INF eyes Fast5 at 2021 World Games to trigger growth of US netball
By Jonathan Rest
The International Netball Federation is to submit a bid for the Fast5 discipline to be part of the 2021 World Games in Birmingham, Alabama, which it hopes will have the knock-on effect of finally developing the sport in USA.
Clare Briegal, chief executive of the INF, told Sportcal that the governing body has had “terrific meetings” in recent days with the Birmingham 2021 organising committee over the potential inclusion of Fast5, the shorter, faster version of the sport with five players per team rather than the traditional seven.
Bids must be submitted to the International World Games Association before the end of this year, and the proposed new discipline will be a major part of the agenda at July’s INF Congress in Gaborone, Botswana, at the time of the Youth World Cup in the city.
IWGA chief executive Joachim Gossow has already met with the INF board and top netball nations when he attended the Fast5 World Series in Melbourne last October.
Briegal said: “One of the challenges for us is that the World Games is not really well-known by Australians and Kiwis, so they needed to understand why we would go into that. The games are developing, so that is of interest to us.
“It would be a great opportunity for us to showcase the sport and to bring the top teams in the world over is the best way to do that. We would be very keen to promote netball around the US through the Fast5 format… and we have talked to the organisers about development activities within Birmingham and the wider region.”
The INF has, in Briegal’s words, “dipped our toes in the water” in USA, staging its second World University Netball Championships in Miami in 2016.
A large expatriate community in USA means there is enough knowledge and expertise for netball to develop, but the sport has been held back by governance issues.
The INF officially recognises the United States of America Netball Association (Usana), but since 2006 former Usana members have left to form Netball America.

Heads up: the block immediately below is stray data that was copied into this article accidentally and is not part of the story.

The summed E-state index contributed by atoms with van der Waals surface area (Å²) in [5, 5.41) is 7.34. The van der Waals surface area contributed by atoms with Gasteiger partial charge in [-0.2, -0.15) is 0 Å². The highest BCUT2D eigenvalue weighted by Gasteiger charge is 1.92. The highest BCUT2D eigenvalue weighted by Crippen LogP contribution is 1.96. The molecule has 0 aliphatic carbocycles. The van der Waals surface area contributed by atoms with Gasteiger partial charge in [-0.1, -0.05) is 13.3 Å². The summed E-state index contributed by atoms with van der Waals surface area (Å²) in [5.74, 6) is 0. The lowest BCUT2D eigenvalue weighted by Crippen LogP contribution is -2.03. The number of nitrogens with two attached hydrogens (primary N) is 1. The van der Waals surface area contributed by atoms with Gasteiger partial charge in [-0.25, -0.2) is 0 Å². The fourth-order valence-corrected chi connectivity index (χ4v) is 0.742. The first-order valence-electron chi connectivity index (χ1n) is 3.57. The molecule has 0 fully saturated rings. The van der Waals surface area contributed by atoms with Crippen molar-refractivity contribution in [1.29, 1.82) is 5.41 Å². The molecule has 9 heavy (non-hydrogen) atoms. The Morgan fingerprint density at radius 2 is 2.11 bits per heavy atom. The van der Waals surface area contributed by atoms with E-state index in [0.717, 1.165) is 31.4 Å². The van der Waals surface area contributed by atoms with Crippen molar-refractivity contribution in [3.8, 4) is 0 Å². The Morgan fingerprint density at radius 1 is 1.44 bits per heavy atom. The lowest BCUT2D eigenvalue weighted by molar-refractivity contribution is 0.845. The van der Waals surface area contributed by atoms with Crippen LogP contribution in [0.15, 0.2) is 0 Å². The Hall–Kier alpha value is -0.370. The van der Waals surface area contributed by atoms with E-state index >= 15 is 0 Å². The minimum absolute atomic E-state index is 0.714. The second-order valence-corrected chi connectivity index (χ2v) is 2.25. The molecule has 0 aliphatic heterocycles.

Netball America, which has unsuccessfully sought recognition from the INF, claims to have more state associations as members.
Briegal said that being part of a multi-sports event on US soil “will enable us to look at our governance structure there,” adding: “It would be our goal to bring those bodies back together to have a really strong netball federation. It presents a really good opportunity.
“It will take a long while, but we are starting to make the right connections.”
If the bid to IWGA is successful, the tournament at the World Games would double as the Fast5 World Championships, with the Fast5 World Series held in the three other years of the quadrennial cycle.
Melbourne is contracted to host the World Series in 2017 and 2018, with the bid process for 2019 and 2020 to be launched at this year’s INF Congress, when expressions of interest will also be sought for the governing body’s showpiece Netball World Cup in 2023.
The 2019 edition will be staged in Liverpool, England and Briegal believes it would have been opportune for South Africa to bid for the 2023 edition until Durban was stripped of the 2022 Commonwealth Games last month having failed to meet criteria demanded by the Commonwealth Games Federation.
Netball is one of the core sports of the Commonwealth Games, and Briegal said: “I am disappointed it is not in Durban because there is so much netball played in Africa, and also it would be an opportunity for our own netball federation [in South Africa] to think about hosting the World Cup in 2023. You can imagine that would have been a great development with all of the learning they would have had from organising the netball competition in Durban that they could have taken forward.
“That’s not to say they still can’t bid for 2023, but from a development point of view we would really have liked to see South Africa hosting.
“We understand that opportunity has gone for the time being….It’s just always nice when you can try out new markets. We’ve been brave to put our under-21 competition in Botswana this year and it’s a really interesting experience. We have lots of risks to manage but we are getting there, and it’s going to be great. I just think we’ve got to trust some of these other countries more.”